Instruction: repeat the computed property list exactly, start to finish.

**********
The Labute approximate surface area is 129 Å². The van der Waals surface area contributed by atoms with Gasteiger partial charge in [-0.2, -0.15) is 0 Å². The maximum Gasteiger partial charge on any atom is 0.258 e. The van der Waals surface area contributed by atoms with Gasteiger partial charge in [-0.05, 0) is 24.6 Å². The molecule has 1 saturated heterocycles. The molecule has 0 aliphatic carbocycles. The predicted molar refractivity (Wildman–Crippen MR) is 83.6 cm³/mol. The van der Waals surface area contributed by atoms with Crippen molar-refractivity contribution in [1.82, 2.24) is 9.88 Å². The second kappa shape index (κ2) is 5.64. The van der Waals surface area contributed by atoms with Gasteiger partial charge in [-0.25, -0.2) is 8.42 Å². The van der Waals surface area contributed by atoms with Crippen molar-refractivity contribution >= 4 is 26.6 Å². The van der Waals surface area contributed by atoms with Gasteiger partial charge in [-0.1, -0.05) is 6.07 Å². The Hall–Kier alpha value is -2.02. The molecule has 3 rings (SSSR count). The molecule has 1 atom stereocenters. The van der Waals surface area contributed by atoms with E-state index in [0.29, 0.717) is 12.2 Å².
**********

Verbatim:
The Labute approximate surface area is 129 Å². The van der Waals surface area contributed by atoms with Gasteiger partial charge in [-0.2, -0.15) is 0 Å². The maximum Gasteiger partial charge on any atom is 0.258 e. The van der Waals surface area contributed by atoms with Gasteiger partial charge in [-0.05, 0) is 24.6 Å². The molecule has 1 saturated heterocycles. The molecule has 0 aliphatic carbocycles. The predicted molar refractivity (Wildman–Crippen MR) is 83.6 cm³/mol. The van der Waals surface area contributed by atoms with Crippen molar-refractivity contribution in [1.82, 2.24) is 9.88 Å². The second kappa shape index (κ2) is 5.64. The van der Waals surface area contributed by atoms with Gasteiger partial charge in [-0.25, -0.2) is 8.42 Å². The van der Waals surface area contributed by atoms with Crippen molar-refractivity contribution >= 4 is 26.6 Å². The van der Waals surface area contributed by atoms with Gasteiger partial charge in [-0.1, -0.05) is 6.07 Å². The Hall–Kier alpha value is -2.02. The molecule has 3 rings (SSSR count). The molecule has 1 atom stereocenters. The van der Waals surface area contributed by atoms with E-state index in [0.29, 0.717) is 12.2 Å².